The policy is failing as a result of not considering the inherent problem and gaining an understanding of why farmers plant the coca plant to begin with. The issue stems back to low socio-economic opportunities. Seiferth (2011) has identified markets that AD programmes have attempted to create, showing that there is not the demand for the alternative crops. It makes no sense to produce alternative crops in an attempt to get farmers to produce alternative goods. For instance, farmers are being encouraged to produce coca tea, but the coca tea only has legal status in Colombia, Peru, Bolivia, Argentina and Ecuador (Matthew, 2010, Reis et al., 2009). Further sources, such as Hagen (2001), show how spending on AD is being diverted towards predominantly crop substitution. Critics such as the European Parliament have called for the American-funded initiative to spend more money on infrastructure and social programmes to reinforce the alternative crops that are being produced.  However, its use is being actively discouraged by the Single Convention on Narcotic Drugs. This is counter-productive and shows the lack of consensus with regard to the logistics of the policy.

   The funding constraints of AD programmes contribute to the ineffectiveness of the policy. The fact that AD programmes are put in place as a last resort means that funding capacity is severely reduced. For example, US$54.3 million was allocated to counter narcotics projects, of which US$34.3 million was awarded to law-enforcement projects. A mere US$20.1 million was directed to AD programmes (Embassy of the United States, Lima 2012).  This means that because funding is being directed to eradication methods and interdiction, less development assistance can go to the farmers. This means that the programme can assist far fewer farmers than could be possible with more funding. Whittington (2013) argues that US state officials have reported US AD assistance supported over 19,000 Peruvian families in cultivating 37,000 hectares of legal alternative crops such as cocoa and coffee. The fact that AD programmes are only considered after eradication and interdiction programmes means that the policy is not impacting as many people as it could, reducing the chances of curbing illegal drug production. President Humala of Peru has stated that, substantively and qualitatively, the fight against the scourge of drug production is in line with US anti-drug policy (White House, 2013; Whittington, 2013): that the preferred methods of US drug policy are narcotics control and law enforcement over AD.  Over the years, AD policy has been delivered as ‘standard packages of activates to a presumed standard set of beneficiaries’ (Nougier, 2010: 5). The programme is not tailored to its beneficiaries. As the programme targets multiple locations, a universal approach should not be adopted as this minimises the efforts to eliminate illegal drug production.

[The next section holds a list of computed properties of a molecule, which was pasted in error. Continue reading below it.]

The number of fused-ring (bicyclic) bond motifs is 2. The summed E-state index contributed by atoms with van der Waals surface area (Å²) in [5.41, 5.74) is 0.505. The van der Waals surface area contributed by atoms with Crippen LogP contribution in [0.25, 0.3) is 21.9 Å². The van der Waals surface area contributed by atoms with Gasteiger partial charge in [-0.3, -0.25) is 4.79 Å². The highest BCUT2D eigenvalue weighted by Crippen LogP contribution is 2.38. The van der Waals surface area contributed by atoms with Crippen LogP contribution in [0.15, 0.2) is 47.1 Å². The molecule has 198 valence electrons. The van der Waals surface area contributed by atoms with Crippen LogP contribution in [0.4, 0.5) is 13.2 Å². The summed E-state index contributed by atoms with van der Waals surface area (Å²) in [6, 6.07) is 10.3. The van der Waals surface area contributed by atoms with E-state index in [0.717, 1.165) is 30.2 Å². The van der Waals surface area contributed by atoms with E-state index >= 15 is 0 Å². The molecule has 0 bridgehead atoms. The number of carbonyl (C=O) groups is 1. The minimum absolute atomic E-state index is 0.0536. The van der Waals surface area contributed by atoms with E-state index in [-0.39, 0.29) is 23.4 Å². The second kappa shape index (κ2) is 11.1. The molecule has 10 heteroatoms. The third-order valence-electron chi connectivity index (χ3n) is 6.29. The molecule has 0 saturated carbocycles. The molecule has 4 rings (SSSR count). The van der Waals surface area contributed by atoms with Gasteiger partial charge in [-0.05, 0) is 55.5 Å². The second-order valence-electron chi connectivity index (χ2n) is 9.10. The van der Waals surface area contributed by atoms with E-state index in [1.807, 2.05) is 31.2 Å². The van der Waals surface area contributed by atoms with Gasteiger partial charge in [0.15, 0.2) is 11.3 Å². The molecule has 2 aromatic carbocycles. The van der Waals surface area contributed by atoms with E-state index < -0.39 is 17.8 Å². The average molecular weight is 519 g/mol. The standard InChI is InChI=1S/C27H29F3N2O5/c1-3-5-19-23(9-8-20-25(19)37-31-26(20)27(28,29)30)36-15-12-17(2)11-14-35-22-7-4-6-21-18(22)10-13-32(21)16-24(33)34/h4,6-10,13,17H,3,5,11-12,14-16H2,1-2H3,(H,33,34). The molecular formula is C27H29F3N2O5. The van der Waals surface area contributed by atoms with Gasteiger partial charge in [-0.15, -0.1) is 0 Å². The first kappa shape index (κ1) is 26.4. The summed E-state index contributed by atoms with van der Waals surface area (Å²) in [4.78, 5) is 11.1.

In conclusion, alternative development has failed to eliminate illegal drug production in the Andes region (The remit of this paper was to focus solely on the Andes region and not on other geographical areas). This paper has identified three main reasons for why the policy has not been able to eliminate illegal drug production. First, the balloon effect is detrimental to the process of curbing illegal drug production. It would be wrong to conclude that AD has been effective based on the few successful programmes. Transporting the problem elsewhere does not mean that it has been resolved, as the example of increased production in Peru testifies. Secondly, the inherent flaws of the policy are constraints in themselves: it is viewed as a last resort and funding to AD programmes is minimal compared to other, preferred, methods. Thirdly, and perhaps the greatest flaw, is that there is no coordination in the Andes region. Effective coordination could be valuable in eliminating the onset of the balloon effect as well as implementing measures to eliminate the inherent flaws of the policy.